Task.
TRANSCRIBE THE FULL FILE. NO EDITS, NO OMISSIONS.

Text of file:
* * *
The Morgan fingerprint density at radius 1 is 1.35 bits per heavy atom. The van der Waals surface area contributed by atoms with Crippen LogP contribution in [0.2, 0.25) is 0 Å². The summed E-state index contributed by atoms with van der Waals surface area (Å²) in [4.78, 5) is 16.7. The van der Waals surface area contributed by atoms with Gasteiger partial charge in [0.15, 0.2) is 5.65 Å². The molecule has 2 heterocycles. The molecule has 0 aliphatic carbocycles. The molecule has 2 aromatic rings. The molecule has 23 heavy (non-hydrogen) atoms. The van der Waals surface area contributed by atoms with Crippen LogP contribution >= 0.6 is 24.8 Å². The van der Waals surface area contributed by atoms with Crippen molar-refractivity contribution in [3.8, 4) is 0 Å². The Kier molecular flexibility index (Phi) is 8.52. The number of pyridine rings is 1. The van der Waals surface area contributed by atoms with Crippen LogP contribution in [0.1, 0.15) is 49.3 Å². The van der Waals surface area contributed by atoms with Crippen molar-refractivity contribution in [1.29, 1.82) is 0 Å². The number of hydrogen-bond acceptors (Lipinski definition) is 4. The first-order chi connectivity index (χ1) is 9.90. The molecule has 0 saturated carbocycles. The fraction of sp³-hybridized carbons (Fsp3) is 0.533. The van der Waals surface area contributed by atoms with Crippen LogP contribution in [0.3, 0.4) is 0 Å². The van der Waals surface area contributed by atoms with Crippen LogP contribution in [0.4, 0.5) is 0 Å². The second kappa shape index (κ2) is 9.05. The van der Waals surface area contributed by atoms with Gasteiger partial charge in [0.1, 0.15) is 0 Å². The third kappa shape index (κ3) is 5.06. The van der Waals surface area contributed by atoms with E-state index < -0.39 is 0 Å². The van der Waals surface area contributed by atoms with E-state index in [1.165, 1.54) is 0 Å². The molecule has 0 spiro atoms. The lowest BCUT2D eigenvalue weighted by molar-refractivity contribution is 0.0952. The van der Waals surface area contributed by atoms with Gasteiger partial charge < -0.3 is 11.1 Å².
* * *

The Morgan fingerprint density at radius 1 is 1.35 bits per heavy atom. The van der Waals surface area contributed by atoms with Crippen LogP contribution in [0.2, 0.25) is 0 Å². The summed E-state index contributed by atoms with van der Waals surface area (Å²) in [4.78, 5) is 16.7. The van der Waals surface area contributed by atoms with Gasteiger partial charge in [0.15, 0.2) is 5.65 Å². The molecule has 2 heterocycles. The molecule has 0 aliphatic carbocycles. The molecule has 2 aromatic rings. The molecule has 23 heavy (non-hydrogen) atoms. The van der Waals surface area contributed by atoms with Crippen LogP contribution >= 0.6 is 24.8 Å². The van der Waals surface area contributed by atoms with Crippen molar-refractivity contribution in [3.8, 4) is 0 Å². The Kier molecular flexibility index (Phi) is 8.52. The number of pyridine rings is 1. The van der Waals surface area contributed by atoms with Crippen LogP contribution in [0.1, 0.15) is 49.3 Å². The van der Waals surface area contributed by atoms with Crippen molar-refractivity contribution in [1.29, 1.82) is 0 Å². The number of hydrogen-bond acceptors (Lipinski definition) is 4. The first-order chi connectivity index (χ1) is 9.90. The molecule has 0 saturated carbocycles. The fraction of sp³-hybridized carbons (Fsp3) is 0.533. The van der Waals surface area contributed by atoms with Crippen LogP contribution in [0.3, 0.4) is 0 Å². The van der Waals surface area contributed by atoms with Crippen LogP contribution in [0.4, 0.5) is 0 Å². The second kappa shape index (κ2) is 9.05. The van der Waals surface area contributed by atoms with Gasteiger partial charge in [0.1, 0.15) is 0 Å². The third kappa shape index (κ3) is 5.06. The van der Waals surface area contributed by atoms with E-state index < -0.39 is 0 Å². The van der Waals surface area contributed by atoms with E-state index in [1.165, 1.54) is 0 Å². The molecule has 0 spiro atoms. The lowest BCUT2D eigenvalue weighted by molar-refractivity contribution is 0.0952. The van der Waals surface area contributed by atoms with Gasteiger partial charge < -0.3 is 11.1 Å².